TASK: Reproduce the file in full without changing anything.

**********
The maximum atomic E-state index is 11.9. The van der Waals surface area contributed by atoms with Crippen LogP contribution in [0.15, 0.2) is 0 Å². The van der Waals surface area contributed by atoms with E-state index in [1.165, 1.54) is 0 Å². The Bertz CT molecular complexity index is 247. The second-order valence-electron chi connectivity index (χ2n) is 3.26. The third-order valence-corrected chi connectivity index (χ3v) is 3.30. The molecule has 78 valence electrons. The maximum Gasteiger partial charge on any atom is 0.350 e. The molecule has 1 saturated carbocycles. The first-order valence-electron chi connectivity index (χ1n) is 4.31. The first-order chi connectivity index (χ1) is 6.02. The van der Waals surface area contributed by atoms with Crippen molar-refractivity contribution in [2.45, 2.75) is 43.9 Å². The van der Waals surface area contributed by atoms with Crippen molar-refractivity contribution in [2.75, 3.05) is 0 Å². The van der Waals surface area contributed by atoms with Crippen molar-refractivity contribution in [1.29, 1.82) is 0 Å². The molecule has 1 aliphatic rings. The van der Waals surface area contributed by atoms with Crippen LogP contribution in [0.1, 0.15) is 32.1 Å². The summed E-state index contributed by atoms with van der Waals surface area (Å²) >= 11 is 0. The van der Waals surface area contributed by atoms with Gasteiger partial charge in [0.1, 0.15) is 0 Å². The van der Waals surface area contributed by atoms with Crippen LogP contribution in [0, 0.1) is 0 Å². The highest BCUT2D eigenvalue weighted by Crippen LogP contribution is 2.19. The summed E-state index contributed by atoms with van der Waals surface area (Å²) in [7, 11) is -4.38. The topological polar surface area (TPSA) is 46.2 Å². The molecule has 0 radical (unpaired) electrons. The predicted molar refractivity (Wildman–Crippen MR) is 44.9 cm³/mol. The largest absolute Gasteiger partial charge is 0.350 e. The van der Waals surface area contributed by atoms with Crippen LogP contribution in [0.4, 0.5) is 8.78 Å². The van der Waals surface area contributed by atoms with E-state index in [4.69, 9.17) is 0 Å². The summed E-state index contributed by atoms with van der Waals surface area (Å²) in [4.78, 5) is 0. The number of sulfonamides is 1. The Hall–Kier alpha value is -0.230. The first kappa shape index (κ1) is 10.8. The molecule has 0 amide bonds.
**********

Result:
The maximum atomic E-state index is 11.9. The van der Waals surface area contributed by atoms with Crippen LogP contribution in [0.15, 0.2) is 0 Å². The van der Waals surface area contributed by atoms with E-state index in [1.165, 1.54) is 0 Å². The Bertz CT molecular complexity index is 247. The second-order valence-electron chi connectivity index (χ2n) is 3.26. The third-order valence-corrected chi connectivity index (χ3v) is 3.30. The molecule has 78 valence electrons. The maximum Gasteiger partial charge on any atom is 0.350 e. The molecule has 1 saturated carbocycles. The first-order valence-electron chi connectivity index (χ1n) is 4.31. The first-order chi connectivity index (χ1) is 6.02. The van der Waals surface area contributed by atoms with Crippen molar-refractivity contribution in [2.45, 2.75) is 43.9 Å². The van der Waals surface area contributed by atoms with Crippen molar-refractivity contribution in [2.75, 3.05) is 0 Å². The van der Waals surface area contributed by atoms with Crippen molar-refractivity contribution in [1.29, 1.82) is 0 Å². The molecule has 1 aliphatic rings. The van der Waals surface area contributed by atoms with Crippen LogP contribution in [0.1, 0.15) is 32.1 Å². The summed E-state index contributed by atoms with van der Waals surface area (Å²) >= 11 is 0. The van der Waals surface area contributed by atoms with Gasteiger partial charge in [0.1, 0.15) is 0 Å². The van der Waals surface area contributed by atoms with Crippen LogP contribution in [0, 0.1) is 0 Å². The highest BCUT2D eigenvalue weighted by Crippen LogP contribution is 2.19. The summed E-state index contributed by atoms with van der Waals surface area (Å²) in [7, 11) is -4.38. The topological polar surface area (TPSA) is 46.2 Å². The molecule has 0 radical (unpaired) electrons. The predicted molar refractivity (Wildman–Crippen MR) is 44.9 cm³/mol. The largest absolute Gasteiger partial charge is 0.350 e. The van der Waals surface area contributed by atoms with Crippen LogP contribution in [0.4, 0.5) is 8.78 Å². The van der Waals surface area contributed by atoms with E-state index in [4.69, 9.17) is 0 Å². The summed E-state index contributed by atoms with van der Waals surface area (Å²) in [4.78, 5) is 0. The number of sulfonamides is 1. The Hall–Kier alpha value is -0.230. The first kappa shape index (κ1) is 10.8. The molecule has 0 amide bonds.